The middle part of the book didn’t fascinate me, but I was definitely interested in what was going to happen in the end. The thing I liked about the middle section of this book was finding the clues. I can’t really say any more than that without spoiling it, but it was interesting to see what clues and hints were left behind. I got a little tired of the prom talk after a while and I became impatient towards the end. Surprisingly, I really liked the ending. I expected it to be much more momentous than it was, but I loved it anyway. I was holding out for the big finish and although I felt a little let down, the ending this book has is very reflective of life. Some parts of out lives don’t have definite endings and with the ending of Paper Towns, it gives us space to wonder about the future of these characters. And I have to say, I loved the metaphors at the end of the book and I really want to play Metaphysical Eye-Spy now!
This book is so real and so relatable. I completely love John’s writing and fall in love with the characters he writes. I loved the journeys these characters went on, both physically and emotionally. This book gets you to think about the idea of a person, compared to the person they really are, because it’s unfair to presume things of someone when you don’t truly understand who they are. I really enjoyed reading Paper Towns by John Green and I’d give it a score of 8 out of 10. If you loved Looking for Alaska and An Abundance of Katherines, I definitely recommend this book!

This Star Won’t Go Out – book review

This Star Won't Go Out - Esther Earl

This Star Won’t Go Out is the heartwarming book about the life of a teenage girl named Esther Earl and her battle with thyroid cancer that inspired thousands with her perseverance, love and vibrant personality.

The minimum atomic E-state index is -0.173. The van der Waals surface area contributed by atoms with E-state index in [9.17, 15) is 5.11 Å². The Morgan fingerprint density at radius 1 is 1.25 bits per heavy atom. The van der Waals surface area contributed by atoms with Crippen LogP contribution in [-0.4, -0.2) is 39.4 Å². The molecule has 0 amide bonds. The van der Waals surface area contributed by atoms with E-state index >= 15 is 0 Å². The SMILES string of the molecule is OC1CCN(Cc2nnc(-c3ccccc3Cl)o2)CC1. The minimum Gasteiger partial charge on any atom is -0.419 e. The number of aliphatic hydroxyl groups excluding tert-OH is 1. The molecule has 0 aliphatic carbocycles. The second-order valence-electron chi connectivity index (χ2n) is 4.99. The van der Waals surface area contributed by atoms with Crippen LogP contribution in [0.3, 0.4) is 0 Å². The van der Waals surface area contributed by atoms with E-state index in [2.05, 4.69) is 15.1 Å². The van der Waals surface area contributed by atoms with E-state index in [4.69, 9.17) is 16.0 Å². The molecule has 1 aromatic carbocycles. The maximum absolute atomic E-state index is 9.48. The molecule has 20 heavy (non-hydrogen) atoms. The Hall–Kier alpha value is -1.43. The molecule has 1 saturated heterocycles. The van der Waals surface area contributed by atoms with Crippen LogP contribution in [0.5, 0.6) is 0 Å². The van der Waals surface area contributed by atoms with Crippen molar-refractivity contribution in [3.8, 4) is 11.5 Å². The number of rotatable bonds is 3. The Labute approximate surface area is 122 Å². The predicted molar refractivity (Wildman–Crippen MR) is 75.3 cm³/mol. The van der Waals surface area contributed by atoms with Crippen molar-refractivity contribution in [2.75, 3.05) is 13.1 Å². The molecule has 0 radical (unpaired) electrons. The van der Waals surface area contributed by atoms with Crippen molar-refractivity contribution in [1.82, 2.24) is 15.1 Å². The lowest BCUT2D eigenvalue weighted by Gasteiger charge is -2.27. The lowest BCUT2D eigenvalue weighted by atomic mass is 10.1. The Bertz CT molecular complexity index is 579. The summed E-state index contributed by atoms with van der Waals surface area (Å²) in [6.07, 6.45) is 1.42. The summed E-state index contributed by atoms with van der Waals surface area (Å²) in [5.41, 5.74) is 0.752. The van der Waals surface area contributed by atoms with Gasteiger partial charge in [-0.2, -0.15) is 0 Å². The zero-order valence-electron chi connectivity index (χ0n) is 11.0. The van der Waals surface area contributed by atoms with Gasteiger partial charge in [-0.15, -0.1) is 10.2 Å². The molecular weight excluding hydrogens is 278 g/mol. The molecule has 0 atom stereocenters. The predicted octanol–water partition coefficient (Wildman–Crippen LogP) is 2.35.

This book is a collection of journal entries, fiction, letters and sketches by Esther Grace Earl, who passed away in 2010 at the age of 16. In addition, essays and photographs by her family and friends to help tell Esther’s story, along with an introduction by award-winning author John Green.

I really enjoyed reading this book much more than I ever thought I would. I’d heard a bit about Esther Earl from watching some Vlogbrothers videos on Youtube, which are made by John and Hank Green, but I knew little about her life and who she really was. I knew she had been friends with John Green and many other nerdfighters. Because I considered myself semi-nerdfighter before reading this book, I knew picking it up was a must. I knew from just reading the introduction, which was written by John Green, that this was going to be both an incredibly heartwarming book, as well as a heartbreaking one. I found myself crying at the end of the introduction, so I suspected there would be many more tears to come. And surprisingly, laughs.